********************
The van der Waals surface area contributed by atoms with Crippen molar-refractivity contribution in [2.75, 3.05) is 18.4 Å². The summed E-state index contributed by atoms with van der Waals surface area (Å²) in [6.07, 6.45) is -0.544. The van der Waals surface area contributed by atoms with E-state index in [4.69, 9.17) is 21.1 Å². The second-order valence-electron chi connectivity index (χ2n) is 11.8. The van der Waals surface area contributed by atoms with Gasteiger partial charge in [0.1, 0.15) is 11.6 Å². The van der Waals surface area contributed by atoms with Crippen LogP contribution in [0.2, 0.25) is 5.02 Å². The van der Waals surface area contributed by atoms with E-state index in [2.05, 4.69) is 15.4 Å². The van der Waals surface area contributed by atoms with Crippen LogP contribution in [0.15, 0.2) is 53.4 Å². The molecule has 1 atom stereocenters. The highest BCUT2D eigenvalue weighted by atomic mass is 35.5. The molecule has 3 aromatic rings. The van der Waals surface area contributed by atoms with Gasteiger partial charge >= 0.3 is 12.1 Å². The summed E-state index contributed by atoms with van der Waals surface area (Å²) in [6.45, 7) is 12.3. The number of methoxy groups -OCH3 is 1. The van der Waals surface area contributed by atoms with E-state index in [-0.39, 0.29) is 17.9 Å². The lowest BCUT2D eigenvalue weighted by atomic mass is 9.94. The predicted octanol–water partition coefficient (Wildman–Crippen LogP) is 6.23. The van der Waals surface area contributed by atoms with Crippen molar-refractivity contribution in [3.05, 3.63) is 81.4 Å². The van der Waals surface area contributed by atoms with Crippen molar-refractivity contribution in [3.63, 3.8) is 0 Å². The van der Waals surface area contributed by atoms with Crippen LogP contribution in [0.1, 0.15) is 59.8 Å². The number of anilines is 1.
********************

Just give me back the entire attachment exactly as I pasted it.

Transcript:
The van der Waals surface area contributed by atoms with Crippen molar-refractivity contribution in [2.75, 3.05) is 18.4 Å². The summed E-state index contributed by atoms with van der Waals surface area (Å²) in [6.07, 6.45) is -0.544. The van der Waals surface area contributed by atoms with E-state index in [4.69, 9.17) is 21.1 Å². The second-order valence-electron chi connectivity index (χ2n) is 11.8. The van der Waals surface area contributed by atoms with Gasteiger partial charge in [0.1, 0.15) is 11.6 Å². The van der Waals surface area contributed by atoms with Crippen LogP contribution in [0.2, 0.25) is 5.02 Å². The van der Waals surface area contributed by atoms with E-state index in [2.05, 4.69) is 15.4 Å². The van der Waals surface area contributed by atoms with Crippen LogP contribution in [0.15, 0.2) is 53.4 Å². The molecule has 1 atom stereocenters. The highest BCUT2D eigenvalue weighted by atomic mass is 35.5. The molecule has 3 aromatic rings. The van der Waals surface area contributed by atoms with Gasteiger partial charge >= 0.3 is 12.1 Å². The summed E-state index contributed by atoms with van der Waals surface area (Å²) in [6.45, 7) is 12.3. The number of methoxy groups -OCH3 is 1. The van der Waals surface area contributed by atoms with E-state index in [-0.39, 0.29) is 17.9 Å². The lowest BCUT2D eigenvalue weighted by atomic mass is 9.94. The predicted octanol–water partition coefficient (Wildman–Crippen LogP) is 6.23. The van der Waals surface area contributed by atoms with Crippen molar-refractivity contribution in [3.05, 3.63) is 81.4 Å². The van der Waals surface area contributed by atoms with Crippen molar-refractivity contribution in [3.63, 3.8) is 0 Å². The van der Waals surface area contributed by atoms with Crippen LogP contribution in [0.1, 0.15) is 59.8 Å². The number of anilines is 1.